Long live Ray Charles.

Forty-seven years ago this week, Ray Charles hit No. 1 on Billboard’s album chart with “Modern Sounds In Country and Western Music.” The LP stayed at No. 1 for 14 weeks. Music critics today consider it a masterpiece.

My mom and dad didn’t own a lot of records. But they owned this one.

The track I loved as a wee little kid was “Hey, Good Lookin’,” a jumping remake of the Hank Williams hit. Click here to hear it on my Vox blog. And if you’d like to hear the Hank Williams original, click here.

Mr. Charles put out a sequel LP (“Modern Sounds In Country and Western Music, Vol. 2”) within six months. Now, the Concord Music Group has remastered and reissued both volumes on a single CD.

Time for me to get deeper into those sessions...

What could possibly be more cute than...

... a girl in love?

UPDATE (06/24/09): Oh wow. YouTuber “intro2the1” has now taken this video private. I don’t think my embedding it here had anything to do with that.

The young woman got a few hostile comments from out there in YouTubeLand. One black dude in particular got in her shit, saying she couldn’t be addressing her declaration of love to a black guy... because black women aren’t that sweet to black men.

She never did reveal the race of her beloved. But she happens to be in Japan right now teaching English as a second language. (Matter fact, I showcased another one of her videos last year, which I can’t find right now in my vast archives. Some of you might remember it.)

Anyhow... maybe this video should’ve been “private” in the first place.

Tuesday, June 23, 2009

A free Joy Jones download

Now for something hip, tasty and free.

It’s a track by L.A. vocalist Joy Jones, an independent artist who combines electronic beats, old soul flow and an African diasporic sensibility (being that she is of Trinidadian descent and lived in England a couple of years).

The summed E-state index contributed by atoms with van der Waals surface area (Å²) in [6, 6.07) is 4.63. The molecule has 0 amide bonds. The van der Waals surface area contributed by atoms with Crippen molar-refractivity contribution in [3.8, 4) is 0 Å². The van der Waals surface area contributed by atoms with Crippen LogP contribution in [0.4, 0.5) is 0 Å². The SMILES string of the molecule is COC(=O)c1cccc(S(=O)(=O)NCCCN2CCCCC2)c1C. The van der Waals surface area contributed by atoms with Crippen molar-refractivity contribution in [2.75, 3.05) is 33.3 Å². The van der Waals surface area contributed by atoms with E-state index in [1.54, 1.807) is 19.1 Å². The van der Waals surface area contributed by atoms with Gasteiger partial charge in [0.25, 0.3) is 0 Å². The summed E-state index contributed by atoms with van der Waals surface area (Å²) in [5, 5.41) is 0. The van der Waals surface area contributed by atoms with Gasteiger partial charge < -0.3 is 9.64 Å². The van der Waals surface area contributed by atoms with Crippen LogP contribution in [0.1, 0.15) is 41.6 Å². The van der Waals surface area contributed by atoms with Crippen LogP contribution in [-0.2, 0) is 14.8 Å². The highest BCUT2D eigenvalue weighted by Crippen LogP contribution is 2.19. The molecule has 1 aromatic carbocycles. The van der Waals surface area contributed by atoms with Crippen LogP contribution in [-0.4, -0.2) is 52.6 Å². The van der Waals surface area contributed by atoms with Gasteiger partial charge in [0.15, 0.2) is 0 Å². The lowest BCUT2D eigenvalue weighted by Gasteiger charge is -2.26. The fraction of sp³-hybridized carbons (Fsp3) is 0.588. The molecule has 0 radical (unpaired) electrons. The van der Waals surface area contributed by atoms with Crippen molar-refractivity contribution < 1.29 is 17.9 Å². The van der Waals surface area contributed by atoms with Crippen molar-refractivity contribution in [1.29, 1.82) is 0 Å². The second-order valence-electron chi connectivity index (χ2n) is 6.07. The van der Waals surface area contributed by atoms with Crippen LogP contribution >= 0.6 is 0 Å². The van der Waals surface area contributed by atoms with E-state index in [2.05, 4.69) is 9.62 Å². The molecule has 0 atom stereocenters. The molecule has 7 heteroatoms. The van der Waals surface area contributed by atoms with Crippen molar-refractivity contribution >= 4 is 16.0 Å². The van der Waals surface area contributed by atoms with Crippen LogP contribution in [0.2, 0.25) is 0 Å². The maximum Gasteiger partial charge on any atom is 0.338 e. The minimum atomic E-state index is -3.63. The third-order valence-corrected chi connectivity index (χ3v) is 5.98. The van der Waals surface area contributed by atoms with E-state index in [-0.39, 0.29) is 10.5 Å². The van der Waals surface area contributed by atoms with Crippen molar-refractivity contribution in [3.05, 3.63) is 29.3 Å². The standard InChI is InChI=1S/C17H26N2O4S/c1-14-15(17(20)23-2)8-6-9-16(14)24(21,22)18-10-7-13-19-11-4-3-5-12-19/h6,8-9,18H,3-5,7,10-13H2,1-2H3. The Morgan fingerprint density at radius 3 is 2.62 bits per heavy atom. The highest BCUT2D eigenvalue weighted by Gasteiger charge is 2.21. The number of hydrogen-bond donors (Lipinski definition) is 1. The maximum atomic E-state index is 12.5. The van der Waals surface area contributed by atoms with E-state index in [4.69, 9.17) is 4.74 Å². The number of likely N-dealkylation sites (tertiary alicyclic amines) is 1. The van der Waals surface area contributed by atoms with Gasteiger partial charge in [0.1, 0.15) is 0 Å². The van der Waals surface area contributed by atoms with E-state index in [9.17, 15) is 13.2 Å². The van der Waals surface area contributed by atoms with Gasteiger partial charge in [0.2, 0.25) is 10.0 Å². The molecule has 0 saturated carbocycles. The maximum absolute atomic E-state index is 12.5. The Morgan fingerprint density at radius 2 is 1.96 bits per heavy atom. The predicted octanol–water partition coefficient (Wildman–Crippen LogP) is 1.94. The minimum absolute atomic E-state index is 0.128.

Click here to hear her cover of Nina Simone’s “Be My Husband,” streaming on my Vox blog.

To download the FREE MP3, right-click this link (or, if you’re a Mac user, CTRL-click then hit “Save Link As...”).

Ms. Jones’s debut album, “Godchild,” is coming out in two weeks.

But she’s been doing her thing in Los Angeles for years. Embedded below is a 2003 in-studio radio interview with the great Garth Trinidad of KCRW.

Tuesday 12-inch Flashback: ‘All Night Thing’

Do you like to watch the needle ride the groove? Like to see the vinyl spin round and round? Yeeeah... now y’all know I’m back.

Here’s a cut that really packs a nostalgic punch for me. This 1980 single by the Invisible Man’s Band – formerly known as the Five Stairsteps – sounds like my freshman year in college. That’s what it will always sound like.

Monday, June 22, 2009


You know what? I kinda feel like blogging some more.

I got a big piece of writing done (more or less) and feel otherwise refreshed. So for the next couple of months – before preparations for “Treme” get too thick – I intend to pump some life back into this site.

Get ready to turn up the volume...

Wednesday, June 10, 2009

The Holocaust Museum gunman...

... who traded shots today with security guards in Washington, D.C., is said to be James W. von Brunn, an 88-year-old white supremacist from Easton, Maryland.

Like many nuts, von Brunn had already left a footprint on the Internet. I particularly like this portion of his online bio, from his Holy Western Empire website:

“He is a member of Mensa, the high-IQ society. In 1981 Von Brunn attempted to place the treasonous Federal Reserve Board of Governors under legal, non-violent, citizens arrest. He was tried in a Washington, D.C. Superior Court; convicted by a Negro jury, Jew/Negro attorneys, and sentenced to prison for eleven years by a Jew judge.

“A Jew/Negro/White Court of Appeals denied his appeal. He served 6.5 years in federal prison. (Read about von Brunn’s ‘Federal Reserve Caper’ HERE.)”

Him and his “capers”...

Wednesday, June 3, 2009

Koko Taylor (1928-2009)

Koko Taylor, “Queen of the Blues,” died today in Chicago. She was 80 years old. The Chicago Tribune obituary is here.

Ms. Taylor’s recording career spanned more than 40 years, highlighted by her signature hit, “Wang Dang Doodle.” She performed that tune just a few weeks ago at the Blues Music Awards in Memphis, where she received an award.

I’ve blogged about Koko Taylor twice before... here and here.

In her memory, let me spin another record. Click here to hear a funky 1975 track called “Voodoo Woman,” which Ms. Taylor wrote.